"Since the beginning of that [US-led] coalition, if you want to talk about facts, not opinion […] ISIS (Islamic State group) has expanded and the recruiting from around the world has increased," President Assad told Czech TV.
On the day British MPs vote to whether or not join its allies and launch airstrikes against Daesh, the interview held in Damascus has been republished on newsites across Europe.
In the interview, Assad praises military intervention by Russia: "Since the participation of Russia in the same fight, so-called against terrorism, ISIS has been shrinking. And al-Nusra [Nusra Front] of course and the other terrorist groups. So this is reality. The facts are telling."
Assad has also accused the UK, US, Saudi Arabia, Qatar and others of supporting terrorists and condemned Turkish President Recap Tayyip Erdogan over the downing of a Russian fighter jet near the Syrian-Turkey border, saying Erdogan was putting "obstacles in front of any success" against Daesh.
Turkey has been accused of buying oil from Daesh-run oilfields in Syria, helping to finance the terrorist group. A claim reiterated by Marcus Papadoplous, editor of Politics First magazine, who told Sputnik in a recent interview that Turkey has been buying oil from Islamic State oilfields in Syria to boost Daesh's army:
"Why would Turkey buy an ISIL oil field in Syria? Not because of its benefits — but because it enables the Turks to sustain the war against the Syrian government and army. Erdogan is an emphatic opponent of the Free Syrian Army and the Turkish government is using ISIL to fight them," Papadopolous told Sputnik.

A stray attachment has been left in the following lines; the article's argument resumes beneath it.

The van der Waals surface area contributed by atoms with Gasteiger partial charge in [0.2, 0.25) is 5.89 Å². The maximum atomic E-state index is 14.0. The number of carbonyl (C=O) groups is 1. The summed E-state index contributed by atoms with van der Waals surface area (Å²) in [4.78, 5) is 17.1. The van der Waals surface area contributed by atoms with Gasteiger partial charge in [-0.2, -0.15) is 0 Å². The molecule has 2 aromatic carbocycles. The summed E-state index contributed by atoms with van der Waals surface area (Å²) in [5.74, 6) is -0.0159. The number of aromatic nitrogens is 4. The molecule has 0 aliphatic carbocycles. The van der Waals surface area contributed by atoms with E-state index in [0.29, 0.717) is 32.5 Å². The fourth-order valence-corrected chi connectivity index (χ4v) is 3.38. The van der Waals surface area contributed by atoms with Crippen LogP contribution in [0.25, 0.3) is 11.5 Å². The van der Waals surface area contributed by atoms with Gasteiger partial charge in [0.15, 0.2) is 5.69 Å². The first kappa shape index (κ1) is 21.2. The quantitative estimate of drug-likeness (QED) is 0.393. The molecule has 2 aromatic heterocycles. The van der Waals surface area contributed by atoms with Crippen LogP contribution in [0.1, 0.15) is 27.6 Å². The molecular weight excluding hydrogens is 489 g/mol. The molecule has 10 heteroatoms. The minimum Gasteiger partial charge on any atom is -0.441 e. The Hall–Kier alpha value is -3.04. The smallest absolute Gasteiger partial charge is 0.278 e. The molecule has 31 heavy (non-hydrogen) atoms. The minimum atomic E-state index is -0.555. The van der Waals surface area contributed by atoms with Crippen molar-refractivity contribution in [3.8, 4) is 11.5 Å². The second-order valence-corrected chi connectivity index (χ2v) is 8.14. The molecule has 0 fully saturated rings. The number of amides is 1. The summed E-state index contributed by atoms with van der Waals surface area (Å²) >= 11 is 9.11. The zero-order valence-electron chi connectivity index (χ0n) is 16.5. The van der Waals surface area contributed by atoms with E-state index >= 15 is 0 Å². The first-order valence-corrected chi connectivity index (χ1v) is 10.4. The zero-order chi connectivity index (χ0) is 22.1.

Erdogan has denied the accusations. Meanwhile, Turkey has reached an agreement with the European Union to contain refugees from Syria, to stop them from traveling on to Europe, in return for US$3.2 billion and relaxed visa restrictions for Turkish citizens.
Asked by the Czech TV broadcaster for his thoughts on the migration crisis, Assad said: "The feeling is very sad. Especially if you think about every person of those Syrians who left Syria has [a] sad story behind them.
"It reflects the hardship of the Syrians during the crisis. From this [rational] way of looking at the situation, it's a loss."
More than 200,000 people have fled Syria in the last four years, many of them with their sights set on reaching Europe.